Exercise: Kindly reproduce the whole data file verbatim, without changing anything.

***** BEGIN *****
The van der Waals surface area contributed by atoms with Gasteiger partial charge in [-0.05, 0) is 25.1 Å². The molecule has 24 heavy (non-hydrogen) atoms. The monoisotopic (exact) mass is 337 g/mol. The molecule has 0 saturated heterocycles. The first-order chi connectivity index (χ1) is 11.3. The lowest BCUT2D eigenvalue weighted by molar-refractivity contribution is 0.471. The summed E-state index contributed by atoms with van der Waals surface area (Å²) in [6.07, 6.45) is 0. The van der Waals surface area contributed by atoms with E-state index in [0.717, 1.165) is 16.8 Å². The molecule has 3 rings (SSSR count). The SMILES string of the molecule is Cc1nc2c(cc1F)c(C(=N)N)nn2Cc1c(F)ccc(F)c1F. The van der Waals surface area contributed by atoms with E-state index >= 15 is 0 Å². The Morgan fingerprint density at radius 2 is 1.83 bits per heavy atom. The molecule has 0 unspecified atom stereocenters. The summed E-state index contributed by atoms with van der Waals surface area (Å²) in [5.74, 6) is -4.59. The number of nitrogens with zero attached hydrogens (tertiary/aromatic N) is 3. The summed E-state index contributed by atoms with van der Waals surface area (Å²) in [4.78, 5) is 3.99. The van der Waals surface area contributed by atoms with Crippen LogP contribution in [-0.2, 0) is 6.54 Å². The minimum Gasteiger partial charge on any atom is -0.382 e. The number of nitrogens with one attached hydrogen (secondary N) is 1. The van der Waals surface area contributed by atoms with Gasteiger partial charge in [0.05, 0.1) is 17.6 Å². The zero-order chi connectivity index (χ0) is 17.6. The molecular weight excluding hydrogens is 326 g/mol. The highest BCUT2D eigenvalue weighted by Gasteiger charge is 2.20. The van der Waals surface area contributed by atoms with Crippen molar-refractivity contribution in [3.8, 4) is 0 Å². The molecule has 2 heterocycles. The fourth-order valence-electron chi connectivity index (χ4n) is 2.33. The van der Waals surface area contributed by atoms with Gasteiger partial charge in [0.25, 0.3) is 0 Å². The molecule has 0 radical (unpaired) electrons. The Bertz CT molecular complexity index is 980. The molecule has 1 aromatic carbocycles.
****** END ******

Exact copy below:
The van der Waals surface area contributed by atoms with Gasteiger partial charge in [-0.05, 0) is 25.1 Å². The molecule has 24 heavy (non-hydrogen) atoms. The monoisotopic (exact) mass is 337 g/mol. The molecule has 0 saturated heterocycles. The first-order chi connectivity index (χ1) is 11.3. The lowest BCUT2D eigenvalue weighted by molar-refractivity contribution is 0.471. The summed E-state index contributed by atoms with van der Waals surface area (Å²) in [6.07, 6.45) is 0. The van der Waals surface area contributed by atoms with E-state index in [0.717, 1.165) is 16.8 Å². The molecule has 3 rings (SSSR count). The SMILES string of the molecule is Cc1nc2c(cc1F)c(C(=N)N)nn2Cc1c(F)ccc(F)c1F. The van der Waals surface area contributed by atoms with E-state index >= 15 is 0 Å². The Morgan fingerprint density at radius 2 is 1.83 bits per heavy atom. The molecule has 0 unspecified atom stereocenters. The summed E-state index contributed by atoms with van der Waals surface area (Å²) in [5.74, 6) is -4.59. The number of nitrogens with zero attached hydrogens (tertiary/aromatic N) is 3. The summed E-state index contributed by atoms with van der Waals surface area (Å²) in [4.78, 5) is 3.99. The van der Waals surface area contributed by atoms with Crippen LogP contribution in [-0.2, 0) is 6.54 Å². The minimum Gasteiger partial charge on any atom is -0.382 e. The number of nitrogens with one attached hydrogen (secondary N) is 1. The van der Waals surface area contributed by atoms with Gasteiger partial charge in [0.05, 0.1) is 17.6 Å². The zero-order chi connectivity index (χ0) is 17.6. The molecular weight excluding hydrogens is 326 g/mol. The highest BCUT2D eigenvalue weighted by Gasteiger charge is 2.20. The van der Waals surface area contributed by atoms with Crippen molar-refractivity contribution in [3.8, 4) is 0 Å². The molecule has 2 heterocycles. The fourth-order valence-electron chi connectivity index (χ4n) is 2.33. The van der Waals surface area contributed by atoms with Gasteiger partial charge in [0.25, 0.3) is 0 Å². The molecule has 0 radical (unpaired) electrons. The Bertz CT molecular complexity index is 980. The molecule has 1 aromatic carbocycles.